I read a csv file containing 150,000 lines into a pandas dataframe. This dataframe has a field, 'Date', with the dates in yyyy-mm-dd format. I want to extract the month, day and year from it and copy into the dataframes' columns, 'Month', 'Day' and 'Year' respectively. For a few hundred records the below two methods work ok, but for 150,000 records both take a ridiculously long time to execute. Is there a faster way to do this for 100,000+ records?

First method:

df = pandas.read_csv(filename)
for i in xrange(len(df)): 
   df.loc[i,'Day'] = int(df.loc[i,'Date'].split('-')[2])

Second method:

df = pandas.read_csv(filename)
for i in xrange(len(df)):
   df.loc[i,'Day'] = datetime.strptime(df.loc[i,'Date'], '%Y-%m-%d').day

Thank you.

  • 2
    What's your time limit? Or to remove machine capability from consideration, what factor do you need to speed it up by? I don't think "ridiculously long" is precise enough for someone answering this question to know whether an answer like int(df.loc[i,'Date'][-2:]) would be fast enough, leaving aside for a moment the issue of whether the data format is reliable enough for it to be considered correct. – Steve Jessop Feb 22 '14 at 12:28
  • I haven't set a time limit. The data is clean-no NaN/NaT entries or messy/incorrectly formatted values. I was unable to think of a third way to do this. Hence I am trying to find out if there is a better logic, or maybe some built-in pandas methods that can speed things on the same machine. – ram Feb 22 '14 at 12:47
  • Have you thought about wrapping a csv reader so that it splits the date column and append day, month and year and create a pandas frame with that iterator. – Maciej Gol Feb 22 '14 at 13:05
  • @Steve: Thank you very much. This is faster than the above two. Is there a way to find out the time taken by each code to execute? – ram Feb 22 '14 at 13:13
  • @ram: use the timeit module. – Steve Jessop Feb 23 '14 at 11:23

In 0.15.0 you will be able to use the new .dt accessor to do this nice syntactically.

In [36]: df = DataFrame(date_range('20000101',periods=150000,freq='H'),columns=['Date'])

In [37]: df.head(5)
0 2000-01-01 00:00:00
1 2000-01-01 01:00:00
2 2000-01-01 02:00:00
3 2000-01-01 03:00:00
4 2000-01-01 04:00:00

[5 rows x 1 columns]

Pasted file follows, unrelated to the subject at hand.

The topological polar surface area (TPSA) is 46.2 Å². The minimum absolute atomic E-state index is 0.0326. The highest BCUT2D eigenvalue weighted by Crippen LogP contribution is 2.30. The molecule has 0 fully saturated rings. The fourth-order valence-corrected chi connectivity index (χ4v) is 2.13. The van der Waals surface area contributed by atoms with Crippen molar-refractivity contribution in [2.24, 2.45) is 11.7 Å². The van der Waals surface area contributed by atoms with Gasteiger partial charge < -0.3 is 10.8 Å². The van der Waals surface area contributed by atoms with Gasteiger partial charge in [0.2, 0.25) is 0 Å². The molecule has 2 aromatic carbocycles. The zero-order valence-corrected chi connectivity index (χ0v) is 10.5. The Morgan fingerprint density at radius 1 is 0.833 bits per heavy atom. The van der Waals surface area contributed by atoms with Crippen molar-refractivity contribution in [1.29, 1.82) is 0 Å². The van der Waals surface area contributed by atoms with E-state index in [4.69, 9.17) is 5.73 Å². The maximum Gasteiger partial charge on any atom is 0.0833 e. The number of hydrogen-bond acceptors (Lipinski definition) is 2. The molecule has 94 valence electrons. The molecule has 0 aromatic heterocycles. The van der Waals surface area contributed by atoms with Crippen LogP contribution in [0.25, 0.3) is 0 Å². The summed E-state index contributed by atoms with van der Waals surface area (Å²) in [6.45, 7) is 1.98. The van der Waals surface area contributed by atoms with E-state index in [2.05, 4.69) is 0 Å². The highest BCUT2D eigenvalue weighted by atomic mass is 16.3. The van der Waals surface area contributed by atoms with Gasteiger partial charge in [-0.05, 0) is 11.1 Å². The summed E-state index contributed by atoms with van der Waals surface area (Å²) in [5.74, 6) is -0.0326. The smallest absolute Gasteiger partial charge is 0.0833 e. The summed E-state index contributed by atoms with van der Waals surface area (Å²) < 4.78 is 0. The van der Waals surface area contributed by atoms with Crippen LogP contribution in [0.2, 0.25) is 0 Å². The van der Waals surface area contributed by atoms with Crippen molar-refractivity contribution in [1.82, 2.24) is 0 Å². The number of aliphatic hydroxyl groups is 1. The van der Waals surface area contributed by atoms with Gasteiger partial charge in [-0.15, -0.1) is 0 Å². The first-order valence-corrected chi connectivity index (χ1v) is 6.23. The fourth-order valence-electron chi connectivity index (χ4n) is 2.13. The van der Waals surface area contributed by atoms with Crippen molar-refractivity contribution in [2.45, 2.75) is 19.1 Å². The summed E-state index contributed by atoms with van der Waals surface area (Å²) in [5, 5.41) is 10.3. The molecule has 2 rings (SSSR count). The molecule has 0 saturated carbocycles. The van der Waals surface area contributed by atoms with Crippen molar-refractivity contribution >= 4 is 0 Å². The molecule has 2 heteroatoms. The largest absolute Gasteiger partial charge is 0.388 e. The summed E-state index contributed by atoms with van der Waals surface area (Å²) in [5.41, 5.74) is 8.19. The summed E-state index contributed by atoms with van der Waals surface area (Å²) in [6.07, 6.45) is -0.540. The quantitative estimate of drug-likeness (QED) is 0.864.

In [38]: %timeit f(df)
10 loops, best of 3: 22 ms per loop

In [39]: def f(df):
    df = df.copy()
    df['Year'] = DatetimeIndex(df['Date']).year
    df['Month'] = DatetimeIndex(df['Date']).month
    df['Day'] = DatetimeIndex(df['Date']).day
    return df

In [40]: f(df).head()
                 Date  Year  Month  Day
0 2000-01-01 00:00:00  2000      1    1
1 2000-01-01 01:00:00  2000      1    1
2 2000-01-01 02:00:00  2000      1    1
3 2000-01-01 03:00:00  2000      1    1
4 2000-01-01 04:00:00  2000      1    1

[5 rows x 4 columns]

From 0.15.0 on (release in end of Sept 2014), the following is now possible with the new .dt accessor:

df['Year'] = df['Date'].dt.year
df['Month'] = df['Date'].dt.month
df['Day'] = df['Date'].dt.day
  • 1
    note that you should use the parse_dates kw when reading the csv – Jeff Feb 22 '14 at 19:42
  • jeff, this works when each date is a timestamp (or if 'Date' is a DatetimeIndex. but this gave me the idea to modify your code to df['Days'] = DatetimeIndex(to_datetime(df['Date'])).day in order achieve the same result. thanks a ton. and this actually worked in pandas 0.13.1 on my machine. – ram Feb 24 '14 at 18:34
  • i forgot to mention. this turned out to be the fastest so far. here, the difference between using 'for' over 150,000 elements of 'Date', and using 'DatetimeIndex' over the pandas Series 'Date' was apparent. i think i'll do a 'timeit' comparison and study all three methods. – ram Feb 25 '14 at 5:17
  • 1
    good post to include new dt example ! – Andy Hayden Aug 11 '14 at 16:19
  • @AndyHayden good point, updated – Jeff Aug 11 '14 at 16:23

I use below code which works very well for me

df['Year']=[d.split('-')[0] for d in df.Date]
df['Month']=[d.split('-')[1] for d in df.Date]
df['Day']=[d.split('-')[2] for d in df.Date]


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